Agents Unknown, a captivating new documentary film, explores the United States’ intelligence-gathering operation during the Vietnam War. Via the recollections of U.S. Army military intelligence advisor John Murphy, we see a unique picture inside America’s war machine, the reasons behind its inevitable defeat, and the legacy that still lingers today.
For those who weren’t “on the ground”, the Vietnam War is remembered via news reels, newspaper and radio reports, books, TV and, perhaps most predominantly, Hollywood cinema. That’s why filmmaker Michael Reiter’s unique look inside the U.S. Army’s intelligence-gathering operation might change your perception of the conflict.
Via the recollections of U.S. Army military intelligence advisor John Murphy, who served in MACV (Military Assistance Command Vietnam), we gain a refreshing understanding of America’s faults thanks to Murphy’s unique position working with both U.S. and Vietnamese intelligence services.
Depicted through a variety of stories Murphy tells, the engaging speaker is the lone participant, holding our attention with the assistance of never-before-seen photos, archive footage and previously confidential military documentation, to outline a picture of misinformation, culture clashes, and bureaucratic failings that, in combination, directly impacted the outcome of the war.
Arguing that the problems in Vietnam still prevail within the U.S. military today, Agents Unknown’s history lesson is one that appears strikingly topical. Affecting military strategy, political propaganda and, most crucially, the post-war future of countries like Iraq and Afghanistan, Vietnam is a near fifty-year touchstone of what went wrong and how it should have been fixed a long time ago. And yet it continues. The lies on the ground filter up to the lies at the top.
Some of the film’s striking revelations include Murphy recalling implementing the Phoenix programme: an initiative to improve intelligence coordination and to identify civilian individuals in local communities who were secretly supporting the Viet Cong. They would be targeted for assassination as potential leaders of a Viet Cong government. The veteran is visibly perturbed while talking about this, admitting the “moral justification” for eliminating someone who “hasn’t done anything” continues to cause him concern.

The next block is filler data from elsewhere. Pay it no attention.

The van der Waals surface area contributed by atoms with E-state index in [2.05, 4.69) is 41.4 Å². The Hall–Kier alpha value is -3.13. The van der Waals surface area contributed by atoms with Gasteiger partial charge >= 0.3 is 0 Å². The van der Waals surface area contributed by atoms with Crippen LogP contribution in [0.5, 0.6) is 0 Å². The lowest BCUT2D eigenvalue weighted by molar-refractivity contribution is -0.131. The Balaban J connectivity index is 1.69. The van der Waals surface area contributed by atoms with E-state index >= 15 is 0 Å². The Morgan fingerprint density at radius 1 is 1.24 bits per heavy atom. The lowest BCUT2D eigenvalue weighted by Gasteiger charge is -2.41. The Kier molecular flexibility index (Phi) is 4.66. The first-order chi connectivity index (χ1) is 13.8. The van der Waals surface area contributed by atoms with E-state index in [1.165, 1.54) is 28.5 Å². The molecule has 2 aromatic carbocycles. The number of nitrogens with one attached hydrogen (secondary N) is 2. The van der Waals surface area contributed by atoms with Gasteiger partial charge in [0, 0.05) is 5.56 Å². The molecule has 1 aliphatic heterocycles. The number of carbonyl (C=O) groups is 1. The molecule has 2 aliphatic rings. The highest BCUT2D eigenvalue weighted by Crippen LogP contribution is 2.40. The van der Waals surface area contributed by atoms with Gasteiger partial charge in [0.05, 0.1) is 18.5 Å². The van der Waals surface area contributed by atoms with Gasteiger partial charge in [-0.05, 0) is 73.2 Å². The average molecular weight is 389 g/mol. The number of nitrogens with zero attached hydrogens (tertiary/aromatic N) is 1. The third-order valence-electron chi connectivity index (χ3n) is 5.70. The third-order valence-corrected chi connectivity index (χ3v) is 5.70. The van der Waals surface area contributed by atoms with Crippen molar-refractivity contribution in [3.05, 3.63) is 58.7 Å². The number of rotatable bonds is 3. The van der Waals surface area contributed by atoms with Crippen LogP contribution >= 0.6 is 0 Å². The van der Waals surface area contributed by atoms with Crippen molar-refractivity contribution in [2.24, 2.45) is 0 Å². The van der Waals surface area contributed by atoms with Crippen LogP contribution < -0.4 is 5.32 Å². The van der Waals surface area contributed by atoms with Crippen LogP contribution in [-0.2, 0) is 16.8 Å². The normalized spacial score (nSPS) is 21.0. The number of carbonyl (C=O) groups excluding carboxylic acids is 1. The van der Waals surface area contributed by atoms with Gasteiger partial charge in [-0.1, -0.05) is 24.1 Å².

Without the flag-waving of some military veterans, Murphy is reserved about his experiences in Vietnam. His cynicism stems from a role – to be the “face” of the U.S. military machine to the people of Vietnam and collect and analyse intelligence – that was doomed to fail. He tells us victory in Vietnam was possible but that the U.S. would have to accept a limited period of peace and control; but that a positive outcome, over the long-term, was not probable. He also alludes to the U.S. turning a blind eye to ARVN physical and psychological torture tactics (including using field telephones as a mild electrocution device and threats to throw prisoners out of helicopters).
With fascinating insight, Agents Unknown finds its own niche thanks to its focus on the detective work of intelligence operatives as opposed to foot soldiers engaging the enemy with guns blaring. Unable to fully shirk the sense of colonial power figure, Murphy was tasked to build bridges on ground that could not be stabilised. It makes “his” story a unique and interesting window on a tragedy of epic scale that was faltering at its very core.